“It’s a small example of they ruin everything!” Moxley exclaimed. “How do you screw that up? Hit the button, play the music! It’s like they have to get their hands in it, they have to justify their jobs or something. It’s a great example of overproducing everything.”
Moxley said that he was leaving WWE regardless of what other companies were out there. He said that he would have left even if there were no other promotions in existence.
When it was time to renew his contract, Moxley said that he was “relishing the opportunity” to say that he wasn’t interested. When he finally was told over Royal Rumble weekend this past January that he would be presented the new contract that Monday at RAW, Moxley said that he couldn’t hold it in anymore and exclaimed that he’s gone as soon as his contract expires. He said he wouldn’t change his mind, it was something he thought about for a long time, it wasn’t an emotional decision, but he was done.
Moxley talked about WWE issuing a press release after rumors of his departure started, which was unprecedented. Moxley doesn’t know why it was sent, other than Vince probably wanted to control the narrative.
“[Vince] has got the Million Dollar Man complex,” Moxley stated. “That’s why he pays Brock [Lesnar] billions of dollars to come in and ruin his company. Because he wants to own Brock. He wants to be like, ‘Brock’s my attraction!’ A guy he has no power over (me), he doesn’t know how to handle it.”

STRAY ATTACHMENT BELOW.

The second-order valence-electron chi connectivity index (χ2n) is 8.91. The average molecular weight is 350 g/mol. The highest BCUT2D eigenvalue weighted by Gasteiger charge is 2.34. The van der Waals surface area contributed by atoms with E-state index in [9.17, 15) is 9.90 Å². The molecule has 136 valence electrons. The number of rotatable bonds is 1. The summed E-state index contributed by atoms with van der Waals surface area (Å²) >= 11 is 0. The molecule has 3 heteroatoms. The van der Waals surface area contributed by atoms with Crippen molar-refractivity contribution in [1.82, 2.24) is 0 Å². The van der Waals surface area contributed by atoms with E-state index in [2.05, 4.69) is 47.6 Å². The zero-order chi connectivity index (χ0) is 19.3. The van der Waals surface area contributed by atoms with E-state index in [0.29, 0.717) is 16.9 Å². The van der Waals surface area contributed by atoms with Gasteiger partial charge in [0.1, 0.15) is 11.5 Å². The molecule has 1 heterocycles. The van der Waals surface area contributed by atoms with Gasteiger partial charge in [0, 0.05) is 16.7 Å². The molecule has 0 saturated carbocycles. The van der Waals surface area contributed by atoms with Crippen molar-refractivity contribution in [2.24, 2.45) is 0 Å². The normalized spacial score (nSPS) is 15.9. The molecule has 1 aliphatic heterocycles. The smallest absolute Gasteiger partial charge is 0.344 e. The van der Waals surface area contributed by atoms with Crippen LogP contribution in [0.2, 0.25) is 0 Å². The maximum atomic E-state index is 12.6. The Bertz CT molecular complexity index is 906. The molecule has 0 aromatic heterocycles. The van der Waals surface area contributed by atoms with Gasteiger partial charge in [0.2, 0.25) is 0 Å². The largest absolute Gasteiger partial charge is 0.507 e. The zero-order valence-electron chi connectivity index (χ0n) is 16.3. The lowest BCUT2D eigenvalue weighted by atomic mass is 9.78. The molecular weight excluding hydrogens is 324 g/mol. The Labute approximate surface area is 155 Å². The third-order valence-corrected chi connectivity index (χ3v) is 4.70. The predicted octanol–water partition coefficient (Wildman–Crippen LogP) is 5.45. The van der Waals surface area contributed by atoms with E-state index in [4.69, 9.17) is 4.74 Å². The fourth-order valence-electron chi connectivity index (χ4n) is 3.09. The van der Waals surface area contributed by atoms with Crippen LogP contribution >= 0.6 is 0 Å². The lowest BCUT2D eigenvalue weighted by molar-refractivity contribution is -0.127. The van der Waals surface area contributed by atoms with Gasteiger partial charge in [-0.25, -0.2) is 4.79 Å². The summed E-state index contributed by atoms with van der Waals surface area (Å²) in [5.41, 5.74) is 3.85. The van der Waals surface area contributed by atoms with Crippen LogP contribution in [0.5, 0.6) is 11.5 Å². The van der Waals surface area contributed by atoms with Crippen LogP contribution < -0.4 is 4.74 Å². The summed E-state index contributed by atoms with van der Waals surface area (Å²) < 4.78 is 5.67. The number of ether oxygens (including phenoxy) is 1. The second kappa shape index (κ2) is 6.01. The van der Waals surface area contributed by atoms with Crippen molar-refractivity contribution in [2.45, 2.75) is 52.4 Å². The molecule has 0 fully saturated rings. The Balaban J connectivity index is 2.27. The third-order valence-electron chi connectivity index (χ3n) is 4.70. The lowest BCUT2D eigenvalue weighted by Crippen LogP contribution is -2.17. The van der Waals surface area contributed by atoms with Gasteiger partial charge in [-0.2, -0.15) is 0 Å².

Moxley revealed that he never looked at his new contract when it was offered. Moxley said he felt something akin to a physical depression during his time, because the company “takes away something that you love.” He said that they take away the talents promos because they have writers, they can’t come up with cool things in matches because of the producers and they can’t come up with intriguing storylines because of the writers.
Moxley said that there would be days where he would just lay in bed because he’d be dreading the conversations with the writers. He said that once his departure became real, he feels like a new person. He added that he’s excited with his opportunities with AEW and plans to prove that the WWE creative process is wrong.
“I want to prove that [WWE’s] creative process sucks,” Moxley stated. “It does not work, it’s absolutely terrible. I’ve said that to Vince, I’ve said that to Hunter, I’ve said that Michael Hayes. I can’t even tell you how their system works, it’s some kind of system of meetings that take place in Stamford, then there’s a home team. There’s writers and producers and production meetings and nobody knows what’s approved and what’s not.
“The bureaucratic red tape that you have to go through to get anything approved is crazy! It doesn’t work! It’s killing the company and I think Vince is the problem. And not so much Vince, but whatever the structure that he built around himself probably starting around 2002 after the sale of WCW and this infrastructure of writers, producers and this is what the WWE is and what the product is, and the product sucks. [They have] great talent, amazing talent. None of this is their fault.
“If I had a goal with AEW, that’s that if we can prove that Vince’s way sucks. That’s not what I’m going to focus on, because it’s not about competing with WWE. We’re just going to be over here doing our best and putting on our best product. If a byproduct of that is that it pushes WWE to re-evaluate their creative process and it makes Vince – not that he’s going to step aside because we all know that he’s going to die in the chair – but maybe he’ll listen to someone else’s ideas. Maybe he’ll be open to doing it a different way.”
If you use any of the quotes in this article, please credit Talk Is Jericho with a h/t to Wrestling Inc. for the transcription. You can listen to the full podcast below: